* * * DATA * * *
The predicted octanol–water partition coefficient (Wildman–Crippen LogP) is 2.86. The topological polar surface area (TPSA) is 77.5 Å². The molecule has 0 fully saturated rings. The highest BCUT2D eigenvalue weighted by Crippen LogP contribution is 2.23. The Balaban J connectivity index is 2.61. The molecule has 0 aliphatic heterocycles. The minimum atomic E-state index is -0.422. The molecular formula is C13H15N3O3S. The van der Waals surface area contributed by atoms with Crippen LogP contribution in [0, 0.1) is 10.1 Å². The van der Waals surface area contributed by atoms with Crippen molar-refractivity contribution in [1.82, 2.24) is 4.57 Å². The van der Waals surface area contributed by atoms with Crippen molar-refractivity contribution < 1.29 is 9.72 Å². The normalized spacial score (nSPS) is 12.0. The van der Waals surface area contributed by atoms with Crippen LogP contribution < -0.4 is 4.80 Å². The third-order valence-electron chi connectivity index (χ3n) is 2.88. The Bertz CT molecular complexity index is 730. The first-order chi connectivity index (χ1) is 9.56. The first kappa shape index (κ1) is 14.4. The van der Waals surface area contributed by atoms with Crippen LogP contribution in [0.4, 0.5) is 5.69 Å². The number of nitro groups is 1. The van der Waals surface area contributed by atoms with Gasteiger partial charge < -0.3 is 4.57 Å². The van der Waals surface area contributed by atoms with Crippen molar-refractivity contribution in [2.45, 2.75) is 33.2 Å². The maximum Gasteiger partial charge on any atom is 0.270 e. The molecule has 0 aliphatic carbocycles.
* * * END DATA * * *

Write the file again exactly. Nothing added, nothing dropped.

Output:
The predicted octanol–water partition coefficient (Wildman–Crippen LogP) is 2.86. The topological polar surface area (TPSA) is 77.5 Å². The molecule has 0 fully saturated rings. The highest BCUT2D eigenvalue weighted by Crippen LogP contribution is 2.23. The Balaban J connectivity index is 2.61. The molecule has 0 aliphatic heterocycles. The minimum atomic E-state index is -0.422. The molecular formula is C13H15N3O3S. The van der Waals surface area contributed by atoms with Crippen LogP contribution in [0, 0.1) is 10.1 Å². The van der Waals surface area contributed by atoms with Crippen molar-refractivity contribution in [1.82, 2.24) is 4.57 Å². The van der Waals surface area contributed by atoms with Crippen molar-refractivity contribution < 1.29 is 9.72 Å². The normalized spacial score (nSPS) is 12.0. The van der Waals surface area contributed by atoms with Crippen LogP contribution < -0.4 is 4.80 Å². The third-order valence-electron chi connectivity index (χ3n) is 2.88. The Bertz CT molecular complexity index is 730. The first-order chi connectivity index (χ1) is 9.56. The first kappa shape index (κ1) is 14.4. The van der Waals surface area contributed by atoms with Crippen LogP contribution in [0.4, 0.5) is 5.69 Å². The number of nitro groups is 1. The van der Waals surface area contributed by atoms with Gasteiger partial charge < -0.3 is 4.57 Å². The van der Waals surface area contributed by atoms with Crippen molar-refractivity contribution in [2.45, 2.75) is 33.2 Å². The maximum Gasteiger partial charge on any atom is 0.270 e. The molecule has 0 aliphatic carbocycles.